So utterly fucking sick to death of this dog chewing stuff up.

(27 Posts)
MsAdorabelleDearheartVonLipwig Thu 20-Oct-16 10:44:36

He's been up at my kitchen worktop again and eaten the wrap that I made up this morning to have for lunch later. It was right at the back of the worktop in a lunch box. I fucking give up.

Every time I go out I come home to find something chewed up. Newspapers, a book, anything he can get to. Stuff you just have lying about, nothing valuable.

I can't keep shutting him in a crate every single time I have to leave the house. It's a massive bloody crate, he's a big Labrador, and it takes up half of the end of my kitchen. If I shut him in the utility he chews the doors and cupboards and I've got my fridge and freezer in there.

I leave the tv on, he has special toys that only come out when I'm not there, yet he has to find things that belong to us and destroy them. Yesterday it was nearly dds brand new slippers, thank god I arrived home in time and he'd just worried at them.

Am just so sick of coming home to another bloody mess and him having my fucking lunch away is the last straw.

Has anyone got any tips? Please don't state the bloody obvious and tell me to put stuff away, I can't put the entire contents of my house into a cupboard.

GinAndOnIt Thu 20-Oct-16 10:50:50

How old is he?

GinAndOnIt Thu 20-Oct-16 10:51:51

And is it only when he's on his own? Or does he try it when you're home but you're able to stop him?

MsAdorabelleDearheartVonLipwig Thu 20-Oct-16 11:01:53

He's 20 months and yes it's only when he's left. Never, ever seen him attempt to touch anything of ours when we're here. It's separation anxiety but I just don't know what else to do short of shutting him in the crate every time I go anywhere. Even just for ten minutes to pick the kids up from school. I was really hoping to get rid of the crate by now. It's too bloody big and I'm sick of not being able to use my kitchen table because the crate is in the way.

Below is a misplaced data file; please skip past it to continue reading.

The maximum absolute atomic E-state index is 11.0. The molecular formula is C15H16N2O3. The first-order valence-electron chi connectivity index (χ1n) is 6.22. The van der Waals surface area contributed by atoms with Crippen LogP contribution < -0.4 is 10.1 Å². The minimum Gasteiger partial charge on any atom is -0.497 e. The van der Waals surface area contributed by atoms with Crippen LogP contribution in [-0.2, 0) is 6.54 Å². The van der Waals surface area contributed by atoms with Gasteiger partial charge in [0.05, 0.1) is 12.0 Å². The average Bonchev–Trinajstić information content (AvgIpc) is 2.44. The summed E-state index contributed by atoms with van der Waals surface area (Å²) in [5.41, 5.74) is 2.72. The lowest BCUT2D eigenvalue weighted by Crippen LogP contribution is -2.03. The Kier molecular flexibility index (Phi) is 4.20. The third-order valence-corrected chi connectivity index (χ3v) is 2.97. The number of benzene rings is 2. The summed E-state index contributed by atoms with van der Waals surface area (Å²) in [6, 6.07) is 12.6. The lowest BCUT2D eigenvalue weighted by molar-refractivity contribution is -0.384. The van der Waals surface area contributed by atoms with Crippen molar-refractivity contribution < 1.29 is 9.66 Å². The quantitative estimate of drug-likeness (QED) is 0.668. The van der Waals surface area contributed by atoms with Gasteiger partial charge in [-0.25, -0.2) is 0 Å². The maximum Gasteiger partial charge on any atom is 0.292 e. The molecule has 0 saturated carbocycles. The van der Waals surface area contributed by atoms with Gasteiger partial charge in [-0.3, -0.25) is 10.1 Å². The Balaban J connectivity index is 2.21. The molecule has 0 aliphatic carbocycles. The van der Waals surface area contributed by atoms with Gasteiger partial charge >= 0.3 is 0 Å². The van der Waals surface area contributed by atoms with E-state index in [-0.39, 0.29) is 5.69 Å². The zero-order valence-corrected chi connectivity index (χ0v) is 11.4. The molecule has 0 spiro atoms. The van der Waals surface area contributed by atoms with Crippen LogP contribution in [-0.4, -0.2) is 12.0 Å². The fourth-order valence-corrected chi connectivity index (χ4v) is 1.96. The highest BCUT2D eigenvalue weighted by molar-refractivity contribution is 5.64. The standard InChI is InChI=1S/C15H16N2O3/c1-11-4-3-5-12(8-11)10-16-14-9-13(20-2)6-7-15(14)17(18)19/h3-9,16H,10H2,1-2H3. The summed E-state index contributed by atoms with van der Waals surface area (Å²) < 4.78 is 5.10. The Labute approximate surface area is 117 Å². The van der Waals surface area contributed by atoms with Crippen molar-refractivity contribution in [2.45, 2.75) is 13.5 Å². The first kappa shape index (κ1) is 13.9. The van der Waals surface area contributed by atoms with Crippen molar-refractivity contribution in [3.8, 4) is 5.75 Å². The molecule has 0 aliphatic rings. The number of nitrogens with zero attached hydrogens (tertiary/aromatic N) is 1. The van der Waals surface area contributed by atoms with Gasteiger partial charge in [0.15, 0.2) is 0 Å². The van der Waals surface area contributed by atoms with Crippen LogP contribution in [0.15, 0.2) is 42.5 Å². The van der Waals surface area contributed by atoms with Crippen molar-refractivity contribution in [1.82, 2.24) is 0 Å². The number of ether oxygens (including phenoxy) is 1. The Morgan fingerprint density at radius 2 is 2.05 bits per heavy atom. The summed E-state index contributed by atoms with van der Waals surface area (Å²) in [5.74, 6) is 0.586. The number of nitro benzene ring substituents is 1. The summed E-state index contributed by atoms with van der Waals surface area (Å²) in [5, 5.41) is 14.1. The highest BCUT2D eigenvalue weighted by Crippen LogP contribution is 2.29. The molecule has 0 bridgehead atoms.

Never had this with my old spaniel. He never chewed anything.

MaitlandGirl Thu 20-Oct-16 11:14:48

Labradors are well known for this - a friends lab completely ate her kitchen (cupboards, kickboards, doors and half the work bench) in just under 4 hours when he was 2 years old!!

The crate really is the way to go, but I fully get why you don't want to keep it up all the time so you're going to have to get creative. I know a lot of people have success with metal oven tins balanced on the work surface so when the dog jumps up to counter surf the tray crashes down. Labs are fairly bright (but very good orientated) so hopefully it won't take long for him to understand counter surfing = scary noise, although he may learn that after the tins are in the floor there's nothing to stop him from trying again.